There is also the need for constant re-assessment of what is working and what is not. While this is important every day in every library, the necessity of such constant awareness in crisis situations is increased. And that accountability needs to be recorded for analysis when the dust settles some months/years in the future. Written records of what worked when and how it needed to change as the months wore on will be incredibly useful as libraries build their crisis plans for future eventualities.
I was especially struck by the discussion of facilities needs then, now and moving forward. In thinking of the REALM studies of how long the COVID virus remained viable on various circulating resources, it should come as no surprise that as library furniture needs to be replaced and spaces redesigned, all surfaces will need to be cleanable and social distancing considerations kept in mind. The days of comfortable upholstery and tight office spaces for many workers are gone. And Todaro is clear this adaptation will be slow and ongoing – libraries don’t redesign anything very often given our tight budgets.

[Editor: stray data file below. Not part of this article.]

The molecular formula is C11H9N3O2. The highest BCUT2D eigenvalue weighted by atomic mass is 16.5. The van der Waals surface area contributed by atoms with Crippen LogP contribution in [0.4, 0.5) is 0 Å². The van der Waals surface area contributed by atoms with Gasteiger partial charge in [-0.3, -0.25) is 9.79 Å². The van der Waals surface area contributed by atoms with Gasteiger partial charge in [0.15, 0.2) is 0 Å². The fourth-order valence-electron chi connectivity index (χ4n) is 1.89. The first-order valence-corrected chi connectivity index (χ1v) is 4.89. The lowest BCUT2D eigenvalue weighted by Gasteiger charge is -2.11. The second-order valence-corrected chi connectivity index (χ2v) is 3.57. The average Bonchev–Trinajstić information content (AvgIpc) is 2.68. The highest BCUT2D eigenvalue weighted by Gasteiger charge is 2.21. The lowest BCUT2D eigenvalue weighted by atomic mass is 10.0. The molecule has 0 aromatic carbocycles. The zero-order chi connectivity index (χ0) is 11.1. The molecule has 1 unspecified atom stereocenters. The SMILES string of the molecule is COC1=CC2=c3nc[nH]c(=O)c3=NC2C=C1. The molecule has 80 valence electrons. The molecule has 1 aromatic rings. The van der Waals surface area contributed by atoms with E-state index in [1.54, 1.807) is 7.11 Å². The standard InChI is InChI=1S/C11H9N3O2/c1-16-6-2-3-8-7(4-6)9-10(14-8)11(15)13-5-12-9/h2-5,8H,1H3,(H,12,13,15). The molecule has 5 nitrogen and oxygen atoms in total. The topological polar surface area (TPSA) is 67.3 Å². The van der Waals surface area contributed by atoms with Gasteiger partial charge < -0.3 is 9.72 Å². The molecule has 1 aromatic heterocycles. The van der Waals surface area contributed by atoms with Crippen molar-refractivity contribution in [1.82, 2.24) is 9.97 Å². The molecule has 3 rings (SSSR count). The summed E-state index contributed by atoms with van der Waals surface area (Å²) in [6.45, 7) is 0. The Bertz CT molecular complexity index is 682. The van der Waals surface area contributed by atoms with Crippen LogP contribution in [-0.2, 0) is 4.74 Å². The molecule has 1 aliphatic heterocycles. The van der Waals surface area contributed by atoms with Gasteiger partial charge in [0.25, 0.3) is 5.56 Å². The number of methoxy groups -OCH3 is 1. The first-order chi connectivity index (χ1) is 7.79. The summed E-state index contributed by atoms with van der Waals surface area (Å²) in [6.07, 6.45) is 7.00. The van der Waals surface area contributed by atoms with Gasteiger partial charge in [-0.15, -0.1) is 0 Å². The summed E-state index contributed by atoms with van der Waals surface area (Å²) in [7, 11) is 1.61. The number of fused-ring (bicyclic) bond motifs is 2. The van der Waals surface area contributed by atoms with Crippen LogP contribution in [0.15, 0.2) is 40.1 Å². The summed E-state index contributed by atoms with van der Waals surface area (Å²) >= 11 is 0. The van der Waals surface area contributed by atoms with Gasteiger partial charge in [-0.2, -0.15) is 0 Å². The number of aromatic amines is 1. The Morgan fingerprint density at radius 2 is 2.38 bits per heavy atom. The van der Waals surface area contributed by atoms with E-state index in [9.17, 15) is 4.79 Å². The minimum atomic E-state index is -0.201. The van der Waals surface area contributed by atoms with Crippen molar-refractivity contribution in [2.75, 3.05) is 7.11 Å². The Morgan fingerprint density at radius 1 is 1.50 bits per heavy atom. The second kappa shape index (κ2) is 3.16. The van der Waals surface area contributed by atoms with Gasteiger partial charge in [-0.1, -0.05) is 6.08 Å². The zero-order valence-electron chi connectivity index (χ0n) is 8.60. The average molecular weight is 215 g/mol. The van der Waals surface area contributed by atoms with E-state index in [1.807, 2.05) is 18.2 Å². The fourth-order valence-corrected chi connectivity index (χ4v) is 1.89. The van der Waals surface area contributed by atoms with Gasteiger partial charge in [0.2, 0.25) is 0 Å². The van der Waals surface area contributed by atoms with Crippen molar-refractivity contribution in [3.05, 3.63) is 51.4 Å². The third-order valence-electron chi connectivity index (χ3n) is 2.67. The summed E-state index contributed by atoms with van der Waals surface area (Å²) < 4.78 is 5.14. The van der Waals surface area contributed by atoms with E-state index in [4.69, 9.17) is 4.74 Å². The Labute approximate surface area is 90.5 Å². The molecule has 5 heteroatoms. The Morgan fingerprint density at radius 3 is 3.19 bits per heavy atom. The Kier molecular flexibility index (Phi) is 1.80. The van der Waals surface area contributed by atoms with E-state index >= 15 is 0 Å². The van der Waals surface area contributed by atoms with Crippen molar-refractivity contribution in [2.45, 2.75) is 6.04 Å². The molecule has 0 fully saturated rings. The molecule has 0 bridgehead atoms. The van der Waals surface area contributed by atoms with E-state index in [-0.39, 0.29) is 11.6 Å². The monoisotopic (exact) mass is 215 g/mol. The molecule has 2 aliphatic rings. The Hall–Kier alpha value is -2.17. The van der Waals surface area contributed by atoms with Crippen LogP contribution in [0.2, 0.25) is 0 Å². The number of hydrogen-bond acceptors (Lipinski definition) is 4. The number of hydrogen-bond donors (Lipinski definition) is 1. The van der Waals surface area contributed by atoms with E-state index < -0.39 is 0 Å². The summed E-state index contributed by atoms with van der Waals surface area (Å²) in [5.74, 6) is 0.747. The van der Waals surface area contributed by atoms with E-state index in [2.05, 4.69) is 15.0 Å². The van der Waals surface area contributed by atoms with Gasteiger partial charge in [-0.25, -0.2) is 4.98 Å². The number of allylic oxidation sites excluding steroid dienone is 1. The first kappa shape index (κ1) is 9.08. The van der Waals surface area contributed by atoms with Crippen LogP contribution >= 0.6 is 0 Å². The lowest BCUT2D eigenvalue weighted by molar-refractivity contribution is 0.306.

Her final chapter “Returning to Begin Again” includes personal experiences which bring pandemic concerns home to readers. Any of her reflections could be anyone of us, or one of our patrons. These considerations bear attention NOW, as we (hopefully) finish with COVID19 and before we must face whatever is coming next. The point of this book is that planning ahead is our friend, and will serve us and our school communities well going forward.